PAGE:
I believe you raise good points with regard to adult expectations; when a baby cries it's in a rather obvious state of discomfort and when an adult cries it's not as simple to 'fix' them. My takeaway: it's very difficult to miscommunicate with babies and toddlers, they're a bit more like machines in that regard (something I can relate to)

    Maybe I'm idealizing a bit but my impression of actual littles is that they are pure and untainted by typical mature adult BS and only learn that cruelty and manipulation through exposure to their sensible elders' radiating it into their lives. I should probably just stay out of the kitchen on this since I'm not a 24-year-old Superdaddy or something as I have no actual human caregiving experience, but the way I see it; one doesn't mind wiping a messy bottom because that's what we do when we love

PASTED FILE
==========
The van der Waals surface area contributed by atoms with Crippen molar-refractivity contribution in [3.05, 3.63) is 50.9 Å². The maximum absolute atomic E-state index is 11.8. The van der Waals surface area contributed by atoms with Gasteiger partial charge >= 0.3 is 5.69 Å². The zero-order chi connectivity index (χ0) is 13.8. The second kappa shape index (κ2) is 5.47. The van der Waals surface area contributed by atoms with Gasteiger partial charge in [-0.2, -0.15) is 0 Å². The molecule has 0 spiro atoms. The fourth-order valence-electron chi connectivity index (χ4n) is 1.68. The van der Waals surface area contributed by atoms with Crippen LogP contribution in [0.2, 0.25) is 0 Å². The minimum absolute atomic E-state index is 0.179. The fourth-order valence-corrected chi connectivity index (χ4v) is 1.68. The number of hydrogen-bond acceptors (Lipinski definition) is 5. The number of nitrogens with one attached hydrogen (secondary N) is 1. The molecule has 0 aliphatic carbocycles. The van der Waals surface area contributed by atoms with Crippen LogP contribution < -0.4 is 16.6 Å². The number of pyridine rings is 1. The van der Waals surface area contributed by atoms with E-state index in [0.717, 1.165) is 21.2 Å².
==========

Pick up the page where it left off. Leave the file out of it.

4. #4

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    I think it comes down to one simple reason. Care givers are loving a caring people. They enjoy helping others do the things they enjoy.

  5. #5

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    Quote Originally Posted by MOPaddED View Post
    [snipped] Maybe I'm idealizing a bit but my impression of actual littles is that they are pure and untainted by typical mature adult BS and only learn that cruelty and manipulation through exposure to their sensible elders' radiating it into their lives. I should probably just stay out of the kitchen on this since I'm not a 24-year-old Superdaddy or something as I have no actual human caregiving experience, but the way I see it; one doesn't mind wiping a messy bottom because that's what we do when we love